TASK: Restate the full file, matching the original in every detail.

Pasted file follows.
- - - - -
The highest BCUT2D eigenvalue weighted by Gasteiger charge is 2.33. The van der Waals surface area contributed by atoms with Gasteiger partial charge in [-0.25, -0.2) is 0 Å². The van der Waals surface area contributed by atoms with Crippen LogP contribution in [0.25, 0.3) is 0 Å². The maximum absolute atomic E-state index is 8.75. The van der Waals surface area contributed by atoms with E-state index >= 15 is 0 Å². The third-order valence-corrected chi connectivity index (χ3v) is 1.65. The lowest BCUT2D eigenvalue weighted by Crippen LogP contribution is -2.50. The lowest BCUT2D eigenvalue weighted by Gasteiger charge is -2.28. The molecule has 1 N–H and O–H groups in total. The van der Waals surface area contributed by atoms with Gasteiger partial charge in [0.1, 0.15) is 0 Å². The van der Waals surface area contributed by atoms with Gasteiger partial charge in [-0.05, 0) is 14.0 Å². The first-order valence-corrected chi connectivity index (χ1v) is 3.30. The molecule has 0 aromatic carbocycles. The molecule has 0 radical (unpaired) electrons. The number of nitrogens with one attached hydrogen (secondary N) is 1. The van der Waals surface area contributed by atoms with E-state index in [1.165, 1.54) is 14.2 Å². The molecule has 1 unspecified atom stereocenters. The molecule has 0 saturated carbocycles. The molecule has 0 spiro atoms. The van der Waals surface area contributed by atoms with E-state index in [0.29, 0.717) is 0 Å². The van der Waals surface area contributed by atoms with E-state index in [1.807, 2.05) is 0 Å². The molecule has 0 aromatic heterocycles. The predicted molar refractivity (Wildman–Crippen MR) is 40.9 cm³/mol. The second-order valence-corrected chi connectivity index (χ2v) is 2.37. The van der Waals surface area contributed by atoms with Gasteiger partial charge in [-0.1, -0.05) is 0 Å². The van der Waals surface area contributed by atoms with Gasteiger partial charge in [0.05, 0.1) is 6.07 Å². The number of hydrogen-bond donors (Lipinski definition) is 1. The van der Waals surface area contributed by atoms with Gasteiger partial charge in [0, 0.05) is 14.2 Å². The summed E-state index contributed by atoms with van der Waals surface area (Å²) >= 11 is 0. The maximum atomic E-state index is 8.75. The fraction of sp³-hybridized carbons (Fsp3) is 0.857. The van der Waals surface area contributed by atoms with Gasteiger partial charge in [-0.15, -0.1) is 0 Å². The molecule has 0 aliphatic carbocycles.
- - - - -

The highest BCUT2D eigenvalue weighted by Gasteiger charge is 2.33. The van der Waals surface area contributed by atoms with Gasteiger partial charge in [-0.25, -0.2) is 0 Å². The van der Waals surface area contributed by atoms with Crippen LogP contribution in [0.25, 0.3) is 0 Å². The maximum absolute atomic E-state index is 8.75. The van der Waals surface area contributed by atoms with E-state index >= 15 is 0 Å². The third-order valence-corrected chi connectivity index (χ3v) is 1.65. The lowest BCUT2D eigenvalue weighted by Crippen LogP contribution is -2.50. The lowest BCUT2D eigenvalue weighted by Gasteiger charge is -2.28. The molecule has 1 N–H and O–H groups in total. The van der Waals surface area contributed by atoms with Gasteiger partial charge in [0.1, 0.15) is 0 Å². The van der Waals surface area contributed by atoms with Gasteiger partial charge in [-0.05, 0) is 14.0 Å². The first-order valence-corrected chi connectivity index (χ1v) is 3.30. The molecule has 0 aromatic carbocycles. The molecule has 0 radical (unpaired) electrons. The number of nitrogens with one attached hydrogen (secondary N) is 1. The van der Waals surface area contributed by atoms with E-state index in [1.165, 1.54) is 14.2 Å². The molecule has 1 unspecified atom stereocenters. The molecule has 0 saturated carbocycles. The molecule has 0 spiro atoms. The van der Waals surface area contributed by atoms with E-state index in [0.29, 0.717) is 0 Å². The van der Waals surface area contributed by atoms with E-state index in [1.807, 2.05) is 0 Å². The molecule has 0 aromatic heterocycles. The predicted molar refractivity (Wildman–Crippen MR) is 40.9 cm³/mol. The second-order valence-corrected chi connectivity index (χ2v) is 2.37. The van der Waals surface area contributed by atoms with Gasteiger partial charge in [-0.1, -0.05) is 0 Å². The van der Waals surface area contributed by atoms with Gasteiger partial charge in [0.05, 0.1) is 6.07 Å². The number of hydrogen-bond donors (Lipinski definition) is 1. The van der Waals surface area contributed by atoms with Gasteiger partial charge in [0, 0.05) is 14.2 Å². The summed E-state index contributed by atoms with van der Waals surface area (Å²) >= 11 is 0. The maximum atomic E-state index is 8.75. The fraction of sp³-hybridized carbons (Fsp3) is 0.857. The van der Waals surface area contributed by atoms with Gasteiger partial charge in [-0.15, -0.1) is 0 Å². The molecule has 0 aliphatic carbocycles.